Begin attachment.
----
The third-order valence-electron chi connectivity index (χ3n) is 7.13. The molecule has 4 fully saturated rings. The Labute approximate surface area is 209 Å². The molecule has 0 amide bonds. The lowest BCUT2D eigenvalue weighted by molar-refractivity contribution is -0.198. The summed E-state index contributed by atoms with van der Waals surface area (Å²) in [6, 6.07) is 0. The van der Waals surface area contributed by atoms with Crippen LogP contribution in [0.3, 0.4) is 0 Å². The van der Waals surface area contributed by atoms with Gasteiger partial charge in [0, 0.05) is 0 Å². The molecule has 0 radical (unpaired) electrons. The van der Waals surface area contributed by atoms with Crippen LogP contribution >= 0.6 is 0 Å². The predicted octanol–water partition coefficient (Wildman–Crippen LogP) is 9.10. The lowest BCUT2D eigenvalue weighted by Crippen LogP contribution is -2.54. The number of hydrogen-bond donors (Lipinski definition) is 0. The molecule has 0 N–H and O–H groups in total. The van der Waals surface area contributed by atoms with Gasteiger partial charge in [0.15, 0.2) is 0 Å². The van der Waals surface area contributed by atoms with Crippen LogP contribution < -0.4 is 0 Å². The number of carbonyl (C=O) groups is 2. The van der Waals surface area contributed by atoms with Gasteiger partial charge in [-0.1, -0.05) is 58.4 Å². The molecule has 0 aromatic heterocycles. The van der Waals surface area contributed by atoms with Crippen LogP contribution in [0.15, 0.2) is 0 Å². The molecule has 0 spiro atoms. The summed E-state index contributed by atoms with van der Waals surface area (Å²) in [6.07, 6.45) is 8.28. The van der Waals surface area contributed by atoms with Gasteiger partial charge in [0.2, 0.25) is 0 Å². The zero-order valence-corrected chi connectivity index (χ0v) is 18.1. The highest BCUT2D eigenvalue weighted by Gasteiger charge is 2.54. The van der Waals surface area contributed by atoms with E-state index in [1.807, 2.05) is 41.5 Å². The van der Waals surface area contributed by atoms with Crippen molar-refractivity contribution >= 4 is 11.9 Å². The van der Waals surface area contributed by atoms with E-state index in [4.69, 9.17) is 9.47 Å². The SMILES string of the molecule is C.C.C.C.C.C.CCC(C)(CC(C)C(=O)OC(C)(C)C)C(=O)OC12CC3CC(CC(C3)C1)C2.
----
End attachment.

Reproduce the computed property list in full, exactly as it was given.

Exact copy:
The third-order valence-electron chi connectivity index (χ3n) is 7.13. The molecule has 4 fully saturated rings. The Labute approximate surface area is 209 Å². The molecule has 0 amide bonds. The lowest BCUT2D eigenvalue weighted by molar-refractivity contribution is -0.198. The summed E-state index contributed by atoms with van der Waals surface area (Å²) in [6, 6.07) is 0. The van der Waals surface area contributed by atoms with Crippen LogP contribution in [0.3, 0.4) is 0 Å². The van der Waals surface area contributed by atoms with Gasteiger partial charge in [0, 0.05) is 0 Å². The molecule has 0 radical (unpaired) electrons. The van der Waals surface area contributed by atoms with Crippen LogP contribution >= 0.6 is 0 Å². The predicted octanol–water partition coefficient (Wildman–Crippen LogP) is 9.10. The lowest BCUT2D eigenvalue weighted by Crippen LogP contribution is -2.54. The number of hydrogen-bond donors (Lipinski definition) is 0. The molecule has 0 N–H and O–H groups in total. The van der Waals surface area contributed by atoms with Gasteiger partial charge in [0.15, 0.2) is 0 Å². The van der Waals surface area contributed by atoms with Crippen LogP contribution < -0.4 is 0 Å². The number of carbonyl (C=O) groups is 2. The van der Waals surface area contributed by atoms with Gasteiger partial charge in [-0.1, -0.05) is 58.4 Å². The molecule has 0 aromatic heterocycles. The van der Waals surface area contributed by atoms with Crippen LogP contribution in [0.15, 0.2) is 0 Å². The molecule has 0 spiro atoms. The summed E-state index contributed by atoms with van der Waals surface area (Å²) in [6.07, 6.45) is 8.28. The van der Waals surface area contributed by atoms with Gasteiger partial charge in [0.2, 0.25) is 0 Å². The zero-order valence-corrected chi connectivity index (χ0v) is 18.1. The highest BCUT2D eigenvalue weighted by Gasteiger charge is 2.54. The van der Waals surface area contributed by atoms with E-state index in [1.807, 2.05) is 41.5 Å². The van der Waals surface area contributed by atoms with Crippen molar-refractivity contribution >= 4 is 11.9 Å². The van der Waals surface area contributed by atoms with E-state index in [4.69, 9.17) is 9.47 Å². The SMILES string of the molecule is C.C.C.C.C.C.CCC(C)(CC(C)C(=O)OC(C)(C)C)C(=O)OC12CC3CC(CC(C3)C1)C2.